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I'm trying to encrypt an array of 256 bytes by using RSACryptoServiceProvider but I'm getting an exception of "Bad Length" each time.

byte[] seed = new byte[256];
byte[] cypherSeed = new byte[256];

RNGCryptoServiceProvider gen = new RNGCryptoServiceProvider();

using (RSACryptoServiceProvider rsaCryptoServiceProvider = new RSACryptoServiceProvider(2560))
   RSAParameters param = new RSAParameters();
   param.Exponent = this.exponent;
   param.Modulus = this.modulus;

   // set public keys
   cypherSeed = rsaCryptoServiceProvider.Encrypt(seed, false);

What am I doing wrong??!!

share|improve this question
btw. your code is unnecessarily slow. The way you're creating RSACryptoServiceProvider causes the creation of a 2560 bit key, which is very slow (unless .net recently made that a lazy initialization, like mono). – CodesInChaos Jun 26 '12 at 12:14
up vote 2 down vote accepted

You forgot to account for the padding. The message size is smaller than the key size because RSA needs the rest of the block for padding.

If you use PKCS#1 v1.5 padding, you need 11 bytes of padding, if you use the stronger OAEP padding, you need 2*hashsize + 2 bytes as padding.

See RSACryptoServiceProvider.Encrypt Method

You should also consider using hybrid encryption, where you encrypt a random key with RSA, and the actual message with that key.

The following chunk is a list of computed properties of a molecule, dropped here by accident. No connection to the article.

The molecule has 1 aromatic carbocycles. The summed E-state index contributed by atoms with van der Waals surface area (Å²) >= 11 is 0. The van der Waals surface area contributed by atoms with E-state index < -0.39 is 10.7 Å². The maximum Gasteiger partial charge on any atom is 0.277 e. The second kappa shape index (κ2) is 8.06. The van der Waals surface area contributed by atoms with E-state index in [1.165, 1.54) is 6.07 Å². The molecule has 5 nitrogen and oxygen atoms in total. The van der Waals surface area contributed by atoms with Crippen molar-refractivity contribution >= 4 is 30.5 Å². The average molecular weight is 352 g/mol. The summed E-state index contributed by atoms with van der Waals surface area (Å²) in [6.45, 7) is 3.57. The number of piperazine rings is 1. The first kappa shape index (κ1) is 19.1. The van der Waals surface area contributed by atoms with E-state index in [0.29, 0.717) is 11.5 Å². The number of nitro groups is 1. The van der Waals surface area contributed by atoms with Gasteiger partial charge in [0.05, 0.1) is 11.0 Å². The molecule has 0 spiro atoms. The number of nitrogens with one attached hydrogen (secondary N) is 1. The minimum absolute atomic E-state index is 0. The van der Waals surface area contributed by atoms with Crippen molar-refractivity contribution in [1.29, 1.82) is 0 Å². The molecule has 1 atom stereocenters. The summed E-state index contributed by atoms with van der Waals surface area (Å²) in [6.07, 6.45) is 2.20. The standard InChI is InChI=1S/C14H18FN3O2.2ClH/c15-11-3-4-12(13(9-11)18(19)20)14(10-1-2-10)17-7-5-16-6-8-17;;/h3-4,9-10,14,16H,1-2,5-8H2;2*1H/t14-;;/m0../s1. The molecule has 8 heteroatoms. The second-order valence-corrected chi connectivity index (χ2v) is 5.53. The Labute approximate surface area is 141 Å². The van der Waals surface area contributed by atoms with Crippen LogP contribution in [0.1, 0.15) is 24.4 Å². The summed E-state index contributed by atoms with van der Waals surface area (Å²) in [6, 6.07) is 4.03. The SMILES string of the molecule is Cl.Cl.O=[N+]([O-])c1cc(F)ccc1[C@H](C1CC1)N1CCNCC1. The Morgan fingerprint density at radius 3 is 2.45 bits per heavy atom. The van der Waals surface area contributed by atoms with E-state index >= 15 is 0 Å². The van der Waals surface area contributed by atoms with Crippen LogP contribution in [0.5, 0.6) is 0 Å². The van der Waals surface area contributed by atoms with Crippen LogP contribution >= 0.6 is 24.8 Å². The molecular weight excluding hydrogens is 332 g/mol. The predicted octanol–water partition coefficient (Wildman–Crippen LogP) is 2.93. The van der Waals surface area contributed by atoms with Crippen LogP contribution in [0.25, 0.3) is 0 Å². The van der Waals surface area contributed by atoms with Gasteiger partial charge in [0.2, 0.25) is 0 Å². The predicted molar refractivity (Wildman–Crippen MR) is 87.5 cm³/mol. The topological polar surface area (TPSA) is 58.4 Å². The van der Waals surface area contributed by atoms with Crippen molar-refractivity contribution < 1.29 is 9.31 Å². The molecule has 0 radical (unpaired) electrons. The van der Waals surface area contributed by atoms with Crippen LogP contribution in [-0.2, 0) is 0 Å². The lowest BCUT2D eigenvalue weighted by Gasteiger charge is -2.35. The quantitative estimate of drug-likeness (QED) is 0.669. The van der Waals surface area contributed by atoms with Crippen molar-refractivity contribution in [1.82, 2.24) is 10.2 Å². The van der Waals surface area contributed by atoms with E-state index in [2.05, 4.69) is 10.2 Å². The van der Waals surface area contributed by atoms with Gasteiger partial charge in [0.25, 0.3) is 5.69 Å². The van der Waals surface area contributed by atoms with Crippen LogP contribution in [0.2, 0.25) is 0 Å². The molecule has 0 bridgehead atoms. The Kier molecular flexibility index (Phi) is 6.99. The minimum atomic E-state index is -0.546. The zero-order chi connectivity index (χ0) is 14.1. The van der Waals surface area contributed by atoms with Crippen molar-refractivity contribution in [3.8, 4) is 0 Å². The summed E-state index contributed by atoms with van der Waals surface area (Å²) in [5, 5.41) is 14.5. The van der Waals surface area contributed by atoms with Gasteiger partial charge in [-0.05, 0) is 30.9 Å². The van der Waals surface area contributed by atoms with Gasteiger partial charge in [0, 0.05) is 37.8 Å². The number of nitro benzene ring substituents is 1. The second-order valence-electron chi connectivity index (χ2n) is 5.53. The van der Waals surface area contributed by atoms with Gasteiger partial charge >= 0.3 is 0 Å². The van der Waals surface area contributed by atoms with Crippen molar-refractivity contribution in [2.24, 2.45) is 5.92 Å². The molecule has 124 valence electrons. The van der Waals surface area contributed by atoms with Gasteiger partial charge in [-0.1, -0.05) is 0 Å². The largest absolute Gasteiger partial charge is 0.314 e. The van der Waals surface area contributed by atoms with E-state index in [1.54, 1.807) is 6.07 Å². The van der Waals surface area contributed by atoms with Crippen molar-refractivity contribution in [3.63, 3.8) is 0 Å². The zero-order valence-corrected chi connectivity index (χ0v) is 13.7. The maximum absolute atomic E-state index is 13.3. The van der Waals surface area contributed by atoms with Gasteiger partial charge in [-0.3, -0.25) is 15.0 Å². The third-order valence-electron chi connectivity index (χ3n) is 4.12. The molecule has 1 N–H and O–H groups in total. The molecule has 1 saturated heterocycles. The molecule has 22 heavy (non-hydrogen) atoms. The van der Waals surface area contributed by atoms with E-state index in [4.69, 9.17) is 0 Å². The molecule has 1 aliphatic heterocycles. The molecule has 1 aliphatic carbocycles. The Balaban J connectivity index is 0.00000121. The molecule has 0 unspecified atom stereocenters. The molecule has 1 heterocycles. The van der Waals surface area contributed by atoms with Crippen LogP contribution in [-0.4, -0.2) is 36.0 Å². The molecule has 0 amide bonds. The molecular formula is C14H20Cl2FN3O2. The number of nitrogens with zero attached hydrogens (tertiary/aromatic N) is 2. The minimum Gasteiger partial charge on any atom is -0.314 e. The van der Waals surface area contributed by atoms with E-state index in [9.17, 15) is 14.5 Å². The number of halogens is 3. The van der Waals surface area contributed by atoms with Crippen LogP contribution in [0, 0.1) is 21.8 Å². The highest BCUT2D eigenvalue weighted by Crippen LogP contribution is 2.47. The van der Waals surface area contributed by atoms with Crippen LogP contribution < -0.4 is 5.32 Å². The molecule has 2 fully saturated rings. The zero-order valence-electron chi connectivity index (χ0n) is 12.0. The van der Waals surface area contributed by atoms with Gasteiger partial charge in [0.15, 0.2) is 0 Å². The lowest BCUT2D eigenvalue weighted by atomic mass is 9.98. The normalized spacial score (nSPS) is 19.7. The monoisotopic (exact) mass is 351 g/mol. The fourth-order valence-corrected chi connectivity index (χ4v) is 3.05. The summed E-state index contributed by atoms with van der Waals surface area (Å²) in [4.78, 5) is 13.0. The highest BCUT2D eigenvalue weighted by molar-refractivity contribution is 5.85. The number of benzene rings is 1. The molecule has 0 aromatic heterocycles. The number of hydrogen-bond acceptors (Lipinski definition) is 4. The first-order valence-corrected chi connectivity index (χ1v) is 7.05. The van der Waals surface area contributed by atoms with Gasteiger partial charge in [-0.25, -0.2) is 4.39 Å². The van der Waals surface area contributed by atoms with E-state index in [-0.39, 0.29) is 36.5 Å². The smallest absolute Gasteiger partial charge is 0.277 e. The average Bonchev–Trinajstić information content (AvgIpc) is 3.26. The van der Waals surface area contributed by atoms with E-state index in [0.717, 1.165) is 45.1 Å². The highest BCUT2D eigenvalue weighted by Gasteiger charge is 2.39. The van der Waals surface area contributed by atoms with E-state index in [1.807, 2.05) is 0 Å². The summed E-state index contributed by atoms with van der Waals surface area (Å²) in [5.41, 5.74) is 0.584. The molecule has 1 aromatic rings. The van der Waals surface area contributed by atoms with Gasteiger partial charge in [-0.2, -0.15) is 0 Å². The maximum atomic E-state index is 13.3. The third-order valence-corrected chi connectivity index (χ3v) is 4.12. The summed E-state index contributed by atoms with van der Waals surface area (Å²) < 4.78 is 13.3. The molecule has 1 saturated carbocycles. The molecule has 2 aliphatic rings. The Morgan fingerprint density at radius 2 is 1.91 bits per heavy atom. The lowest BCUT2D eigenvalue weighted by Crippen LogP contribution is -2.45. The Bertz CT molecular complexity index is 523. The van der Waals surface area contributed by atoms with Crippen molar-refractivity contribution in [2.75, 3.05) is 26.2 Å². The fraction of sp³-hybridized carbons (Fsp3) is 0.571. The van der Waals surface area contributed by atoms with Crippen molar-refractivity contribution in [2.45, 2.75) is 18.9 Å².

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So what can I do? my Modulus size is 256 bytes. – Mr. Digger Jun 24 '12 at 15:35
@user1478102 Depends on what your requirements are. I'd use hybrid encryption. – CodesInChaos Jun 24 '12 at 15:40
I'm kind of re-implementing existing code which was written some years ago in C++. in the original code they used open ssl and the RSA_public_encrypt function was call with RSA_NO_PADDING, meaning no padding!! Is there a way of bypassing the padding in the Encrypt function?? – Mr. Digger Jun 24 '12 at 16:48
@user1478102 In that case you can use BigInteger.ModPow(message, exponent, modulus). Note that this causes at least two issues: 1) Paddingless RSA is insecure in many situations 2) If you do the same for the private key operation BigInteger.ModPow(ciphertext, decryptionExponent, modulus), you'll open up timing attacks. – CodesInChaos Jun 24 '12 at 16:51

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